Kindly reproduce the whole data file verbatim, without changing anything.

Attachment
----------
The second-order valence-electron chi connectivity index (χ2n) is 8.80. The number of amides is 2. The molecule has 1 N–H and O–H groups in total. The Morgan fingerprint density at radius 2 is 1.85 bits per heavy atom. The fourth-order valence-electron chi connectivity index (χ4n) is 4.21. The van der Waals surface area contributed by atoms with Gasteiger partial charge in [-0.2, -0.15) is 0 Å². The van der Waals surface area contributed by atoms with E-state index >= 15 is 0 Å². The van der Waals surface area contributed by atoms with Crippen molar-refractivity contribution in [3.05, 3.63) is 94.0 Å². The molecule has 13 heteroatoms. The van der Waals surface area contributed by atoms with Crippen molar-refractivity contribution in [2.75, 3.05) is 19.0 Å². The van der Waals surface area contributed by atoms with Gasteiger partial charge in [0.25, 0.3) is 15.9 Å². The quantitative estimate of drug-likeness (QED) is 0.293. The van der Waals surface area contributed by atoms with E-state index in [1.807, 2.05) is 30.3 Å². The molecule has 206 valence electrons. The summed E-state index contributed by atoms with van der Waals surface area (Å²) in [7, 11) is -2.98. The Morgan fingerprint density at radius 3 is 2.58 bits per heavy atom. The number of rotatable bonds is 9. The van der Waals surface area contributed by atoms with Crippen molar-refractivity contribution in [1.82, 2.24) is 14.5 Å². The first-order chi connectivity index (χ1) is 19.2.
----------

The second-order valence-electron chi connectivity index (χ2n) is 8.80. The number of amides is 2. The molecule has 1 N–H and O–H groups in total. The Morgan fingerprint density at radius 2 is 1.85 bits per heavy atom. The fourth-order valence-electron chi connectivity index (χ4n) is 4.21. The van der Waals surface area contributed by atoms with Gasteiger partial charge in [-0.2, -0.15) is 0 Å². The van der Waals surface area contributed by atoms with E-state index >= 15 is 0 Å². The van der Waals surface area contributed by atoms with Crippen molar-refractivity contribution in [3.05, 3.63) is 94.0 Å². The molecule has 13 heteroatoms. The van der Waals surface area contributed by atoms with Crippen molar-refractivity contribution in [2.75, 3.05) is 19.0 Å². The van der Waals surface area contributed by atoms with Gasteiger partial charge in [0.25, 0.3) is 15.9 Å². The quantitative estimate of drug-likeness (QED) is 0.293. The van der Waals surface area contributed by atoms with E-state index in [1.807, 2.05) is 30.3 Å². The molecule has 206 valence electrons. The summed E-state index contributed by atoms with van der Waals surface area (Å²) in [7, 11) is -2.98. The Morgan fingerprint density at radius 3 is 2.58 bits per heavy atom. The number of rotatable bonds is 9. The van der Waals surface area contributed by atoms with Crippen molar-refractivity contribution in [1.82, 2.24) is 14.5 Å². The first-order chi connectivity index (χ1) is 19.2.